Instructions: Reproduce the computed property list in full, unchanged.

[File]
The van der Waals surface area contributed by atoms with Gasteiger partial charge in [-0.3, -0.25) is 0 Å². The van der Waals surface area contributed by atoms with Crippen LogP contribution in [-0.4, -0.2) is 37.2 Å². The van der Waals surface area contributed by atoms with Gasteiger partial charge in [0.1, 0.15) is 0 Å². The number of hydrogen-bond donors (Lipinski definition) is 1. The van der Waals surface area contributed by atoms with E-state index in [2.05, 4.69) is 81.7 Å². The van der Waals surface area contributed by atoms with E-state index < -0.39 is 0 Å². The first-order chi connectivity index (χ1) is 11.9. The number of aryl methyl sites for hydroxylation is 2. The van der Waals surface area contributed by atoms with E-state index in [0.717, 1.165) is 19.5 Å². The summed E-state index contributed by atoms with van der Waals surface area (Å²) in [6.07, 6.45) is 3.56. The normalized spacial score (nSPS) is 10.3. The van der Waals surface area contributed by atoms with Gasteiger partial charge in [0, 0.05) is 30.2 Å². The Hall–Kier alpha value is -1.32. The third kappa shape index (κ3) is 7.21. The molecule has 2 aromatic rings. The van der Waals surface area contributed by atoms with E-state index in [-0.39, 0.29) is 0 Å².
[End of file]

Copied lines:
The van der Waals surface area contributed by atoms with Gasteiger partial charge in [-0.3, -0.25) is 0 Å². The van der Waals surface area contributed by atoms with Crippen LogP contribution in [-0.4, -0.2) is 37.2 Å². The van der Waals surface area contributed by atoms with Gasteiger partial charge in [0.1, 0.15) is 0 Å². The number of hydrogen-bond donors (Lipinski definition) is 1. The van der Waals surface area contributed by atoms with E-state index in [2.05, 4.69) is 81.7 Å². The van der Waals surface area contributed by atoms with E-state index < -0.39 is 0 Å². The first-order chi connectivity index (χ1) is 11.9. The number of aryl methyl sites for hydroxylation is 2. The van der Waals surface area contributed by atoms with E-state index in [0.717, 1.165) is 19.5 Å². The summed E-state index contributed by atoms with van der Waals surface area (Å²) in [6.07, 6.45) is 3.56. The normalized spacial score (nSPS) is 10.3. The van der Waals surface area contributed by atoms with Gasteiger partial charge in [0, 0.05) is 30.2 Å². The Hall–Kier alpha value is -1.32. The third kappa shape index (κ3) is 7.21. The molecule has 2 aromatic rings. The van der Waals surface area contributed by atoms with E-state index in [-0.39, 0.29) is 0 Å².